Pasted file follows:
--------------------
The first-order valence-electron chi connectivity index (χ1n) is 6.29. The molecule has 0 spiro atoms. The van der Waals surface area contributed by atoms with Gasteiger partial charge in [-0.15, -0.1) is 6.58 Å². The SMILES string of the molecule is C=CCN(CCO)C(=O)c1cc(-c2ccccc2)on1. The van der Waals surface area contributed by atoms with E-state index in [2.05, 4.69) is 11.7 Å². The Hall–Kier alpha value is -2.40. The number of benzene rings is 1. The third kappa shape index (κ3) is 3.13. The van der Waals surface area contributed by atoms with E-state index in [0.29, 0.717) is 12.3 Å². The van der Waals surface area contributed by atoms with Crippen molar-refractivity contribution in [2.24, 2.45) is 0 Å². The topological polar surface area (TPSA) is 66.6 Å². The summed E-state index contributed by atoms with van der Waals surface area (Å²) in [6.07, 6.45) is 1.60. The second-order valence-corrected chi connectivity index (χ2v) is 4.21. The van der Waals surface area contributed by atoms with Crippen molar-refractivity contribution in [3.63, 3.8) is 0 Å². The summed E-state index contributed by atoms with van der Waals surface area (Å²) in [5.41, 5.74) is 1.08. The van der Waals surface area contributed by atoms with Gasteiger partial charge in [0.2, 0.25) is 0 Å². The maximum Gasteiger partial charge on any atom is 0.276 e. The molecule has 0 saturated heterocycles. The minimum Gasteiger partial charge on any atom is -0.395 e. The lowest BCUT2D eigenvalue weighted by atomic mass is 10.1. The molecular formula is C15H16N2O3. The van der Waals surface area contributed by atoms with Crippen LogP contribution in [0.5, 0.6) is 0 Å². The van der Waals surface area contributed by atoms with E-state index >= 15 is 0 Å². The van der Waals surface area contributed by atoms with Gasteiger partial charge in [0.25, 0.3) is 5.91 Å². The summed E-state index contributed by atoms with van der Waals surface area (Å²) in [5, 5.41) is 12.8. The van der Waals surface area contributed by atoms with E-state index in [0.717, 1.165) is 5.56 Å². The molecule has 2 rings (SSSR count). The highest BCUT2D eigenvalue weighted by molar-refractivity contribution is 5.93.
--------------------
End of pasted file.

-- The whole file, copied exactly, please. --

The first-order valence-electron chi connectivity index (χ1n) is 6.29. The molecule has 0 spiro atoms. The van der Waals surface area contributed by atoms with Gasteiger partial charge in [-0.15, -0.1) is 6.58 Å². The SMILES string of the molecule is C=CCN(CCO)C(=O)c1cc(-c2ccccc2)on1. The van der Waals surface area contributed by atoms with E-state index in [2.05, 4.69) is 11.7 Å². The Hall–Kier alpha value is -2.40. The number of benzene rings is 1. The third kappa shape index (κ3) is 3.13. The van der Waals surface area contributed by atoms with E-state index in [0.29, 0.717) is 12.3 Å². The van der Waals surface area contributed by atoms with Crippen molar-refractivity contribution in [2.24, 2.45) is 0 Å². The topological polar surface area (TPSA) is 66.6 Å². The summed E-state index contributed by atoms with van der Waals surface area (Å²) in [6.07, 6.45) is 1.60. The second-order valence-corrected chi connectivity index (χ2v) is 4.21. The van der Waals surface area contributed by atoms with Crippen molar-refractivity contribution in [3.63, 3.8) is 0 Å². The summed E-state index contributed by atoms with van der Waals surface area (Å²) in [5.41, 5.74) is 1.08. The van der Waals surface area contributed by atoms with Gasteiger partial charge in [0.2, 0.25) is 0 Å². The maximum Gasteiger partial charge on any atom is 0.276 e. The molecule has 0 saturated heterocycles. The minimum Gasteiger partial charge on any atom is -0.395 e. The lowest BCUT2D eigenvalue weighted by atomic mass is 10.1. The molecular formula is C15H16N2O3. The van der Waals surface area contributed by atoms with Crippen LogP contribution in [0.5, 0.6) is 0 Å². The van der Waals surface area contributed by atoms with E-state index >= 15 is 0 Å². The van der Waals surface area contributed by atoms with Gasteiger partial charge in [0.25, 0.3) is 5.91 Å². The summed E-state index contributed by atoms with van der Waals surface area (Å²) in [5, 5.41) is 12.8. The van der Waals surface area contributed by atoms with E-state index in [0.717, 1.165) is 5.56 Å². The molecule has 2 rings (SSSR count). The highest BCUT2D eigenvalue weighted by molar-refractivity contribution is 5.93.